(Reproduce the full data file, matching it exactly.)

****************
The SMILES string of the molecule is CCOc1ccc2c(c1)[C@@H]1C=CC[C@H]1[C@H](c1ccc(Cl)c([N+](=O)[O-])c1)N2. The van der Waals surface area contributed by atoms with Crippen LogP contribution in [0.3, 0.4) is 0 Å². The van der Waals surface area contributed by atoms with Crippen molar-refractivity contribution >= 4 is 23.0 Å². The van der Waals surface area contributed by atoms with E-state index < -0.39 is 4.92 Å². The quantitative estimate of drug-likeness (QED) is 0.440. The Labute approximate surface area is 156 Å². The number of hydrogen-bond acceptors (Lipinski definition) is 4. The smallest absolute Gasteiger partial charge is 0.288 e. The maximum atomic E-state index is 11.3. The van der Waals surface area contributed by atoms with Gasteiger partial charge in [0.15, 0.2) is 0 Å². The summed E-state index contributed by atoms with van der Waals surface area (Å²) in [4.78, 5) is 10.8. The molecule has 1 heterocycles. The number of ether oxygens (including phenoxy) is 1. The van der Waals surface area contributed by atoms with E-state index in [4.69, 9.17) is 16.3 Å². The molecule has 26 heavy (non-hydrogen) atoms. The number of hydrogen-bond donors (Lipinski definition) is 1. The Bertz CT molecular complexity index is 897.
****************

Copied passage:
The SMILES string of the molecule is CCOc1ccc2c(c1)[C@@H]1C=CC[C@H]1[C@H](c1ccc(Cl)c([N+](=O)[O-])c1)N2. The van der Waals surface area contributed by atoms with Crippen LogP contribution in [0.3, 0.4) is 0 Å². The van der Waals surface area contributed by atoms with Crippen molar-refractivity contribution >= 4 is 23.0 Å². The van der Waals surface area contributed by atoms with E-state index < -0.39 is 4.92 Å². The quantitative estimate of drug-likeness (QED) is 0.440. The Labute approximate surface area is 156 Å². The number of hydrogen-bond acceptors (Lipinski definition) is 4. The smallest absolute Gasteiger partial charge is 0.288 e. The maximum atomic E-state index is 11.3. The van der Waals surface area contributed by atoms with Gasteiger partial charge in [0.15, 0.2) is 0 Å². The summed E-state index contributed by atoms with van der Waals surface area (Å²) in [4.78, 5) is 10.8. The molecule has 1 heterocycles. The number of ether oxygens (including phenoxy) is 1. The van der Waals surface area contributed by atoms with E-state index in [4.69, 9.17) is 16.3 Å². The molecule has 26 heavy (non-hydrogen) atoms. The number of hydrogen-bond donors (Lipinski definition) is 1. The Bertz CT molecular complexity index is 897.